Six of the largest banks in the country accounted for 57.05 per cent of the total deposits in the industry as at June 2017, compared with the 53.70 per cent recorded at the end of December 2016.
Also, the six banks also accounted for 60.11 per cent of total industry assets, as against the 53.68 per cent recorded at end-December 2016.
The Central Bank of Nigeria (CBN) disclosed this in its Financial Stability Report as at the end of June 2017, posted on its website thursday.
This, according to the report, highlighted the oligopolistic market structure of the banking industry, with few banks controlling more than 50 per cent of the industry deposits and assets.
Furthermore, it stated that the low concentration ratios in the industry showed a trend towards more competition across the banks.
“The market share of the largest bank with respect to deposits and assets stood at 12.93 and 14.79 per cent, respectively, while that of the second largest bank stood at 12.88 and 11.72 per cent.
“Twenty-three other banks had market shares ranging from 0.02 to 9.01 per cent in deposits and 0.08 to 9.96 per cent in assets.
“The increased competition in the banking industry was supported by the Herfindahl-Hirschman Index (HHI)5 for the industry, which stood at 737.66 and 783.65 for deposits and assets, respectively, at end-June 2017 compared with 773.21 and 774.50 for deposits and assets at end-December 2016,” the report stated.
It also showed that as at the end of June 2017, banking industry stress test which covered 20 commercial and four merchant banks was conducted to evaluate the resilience of the banks to credit, liquidity, interest rate and contagion risks (shocks).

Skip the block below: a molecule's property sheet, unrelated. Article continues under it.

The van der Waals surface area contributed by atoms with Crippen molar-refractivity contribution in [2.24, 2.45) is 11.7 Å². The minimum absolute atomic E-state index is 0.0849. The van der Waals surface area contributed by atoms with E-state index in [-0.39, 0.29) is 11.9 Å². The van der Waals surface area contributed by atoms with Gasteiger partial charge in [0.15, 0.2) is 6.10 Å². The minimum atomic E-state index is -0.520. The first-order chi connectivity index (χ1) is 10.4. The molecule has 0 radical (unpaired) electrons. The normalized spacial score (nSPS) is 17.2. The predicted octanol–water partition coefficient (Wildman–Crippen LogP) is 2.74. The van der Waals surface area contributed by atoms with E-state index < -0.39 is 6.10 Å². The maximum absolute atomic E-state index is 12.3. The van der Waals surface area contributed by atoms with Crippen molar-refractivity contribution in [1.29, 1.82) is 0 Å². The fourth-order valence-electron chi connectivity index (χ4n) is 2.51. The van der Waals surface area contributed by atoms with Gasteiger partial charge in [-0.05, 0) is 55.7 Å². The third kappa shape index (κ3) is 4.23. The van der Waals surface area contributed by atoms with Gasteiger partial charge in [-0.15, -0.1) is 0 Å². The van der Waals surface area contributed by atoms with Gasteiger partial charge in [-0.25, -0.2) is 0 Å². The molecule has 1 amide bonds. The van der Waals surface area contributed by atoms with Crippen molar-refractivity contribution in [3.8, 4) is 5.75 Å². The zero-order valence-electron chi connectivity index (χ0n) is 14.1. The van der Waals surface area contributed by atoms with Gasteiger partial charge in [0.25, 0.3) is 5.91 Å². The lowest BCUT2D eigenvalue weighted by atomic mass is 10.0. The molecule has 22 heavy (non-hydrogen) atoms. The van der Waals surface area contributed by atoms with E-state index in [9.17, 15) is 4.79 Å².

According to the report, the average baseline capital adequacy ratios (CARs) for the banking industry, large, medium and small banks at end-June 2017 stood at 11.51, 13.13, -6.71 and 13.54 per cent, respectively.
These represented a decline of 3.27, 2.34 and 19.46 percentage points for the industry, large and medium banks, respectively from the position at end-December 2016.
However, the small banks group grew by 10.40 percentage points from 3.14 to 13.54 per cent.
“The decline in CARs was attributable to the challenges in the oil and gas sector coupled with the slow recovery in the domestic economy which resulted to a rise in NPLs and capital deterioration.
“The pre-shock Return of Assets (ROA) of the banking industry, large, medium and small banks were 0.25, 0.26, 0.22 and 0.18 per cent, respectively, while the Return on Equity (ROE) of the banking industry, large, medium and small banks were 3.84, 3.53, -5.06 and 1.04 per cent in June 2017.
The credit concentration stress test showed that the banking industry and the three other categories exhibited high levels of credit concentration as their respective CARs fell below 10 per cent regulatory threshold.